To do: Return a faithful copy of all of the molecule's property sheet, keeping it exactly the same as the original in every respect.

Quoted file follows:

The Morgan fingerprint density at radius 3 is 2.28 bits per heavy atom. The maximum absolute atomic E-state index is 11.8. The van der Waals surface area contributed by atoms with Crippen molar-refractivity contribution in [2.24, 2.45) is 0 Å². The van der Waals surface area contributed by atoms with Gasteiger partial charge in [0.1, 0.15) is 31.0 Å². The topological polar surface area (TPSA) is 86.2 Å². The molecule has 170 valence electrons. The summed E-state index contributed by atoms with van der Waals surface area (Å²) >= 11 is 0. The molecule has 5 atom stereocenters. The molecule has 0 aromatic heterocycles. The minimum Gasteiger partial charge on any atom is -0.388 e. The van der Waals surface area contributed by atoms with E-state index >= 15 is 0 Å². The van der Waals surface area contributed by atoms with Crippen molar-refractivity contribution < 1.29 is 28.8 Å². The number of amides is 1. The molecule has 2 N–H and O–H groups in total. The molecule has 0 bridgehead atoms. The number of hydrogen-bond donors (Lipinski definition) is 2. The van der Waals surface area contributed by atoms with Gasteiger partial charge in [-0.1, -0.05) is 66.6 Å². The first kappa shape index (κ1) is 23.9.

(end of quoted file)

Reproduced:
The Morgan fingerprint density at radius 3 is 2.28 bits per heavy atom. The maximum absolute atomic E-state index is 11.8. The van der Waals surface area contributed by atoms with Crippen molar-refractivity contribution in [2.24, 2.45) is 0 Å². The van der Waals surface area contributed by atoms with Gasteiger partial charge in [0.1, 0.15) is 31.0 Å². The topological polar surface area (TPSA) is 86.2 Å². The molecule has 170 valence electrons. The summed E-state index contributed by atoms with van der Waals surface area (Å²) >= 11 is 0. The molecule has 5 atom stereocenters. The molecule has 0 aromatic heterocycles. The minimum Gasteiger partial charge on any atom is -0.388 e. The van der Waals surface area contributed by atoms with E-state index >= 15 is 0 Å². The van der Waals surface area contributed by atoms with Crippen molar-refractivity contribution < 1.29 is 28.8 Å². The number of amides is 1. The molecule has 2 N–H and O–H groups in total. The molecule has 0 bridgehead atoms. The number of hydrogen-bond donors (Lipinski definition) is 2. The van der Waals surface area contributed by atoms with Gasteiger partial charge in [-0.1, -0.05) is 66.6 Å². The first kappa shape index (κ1) is 23.9.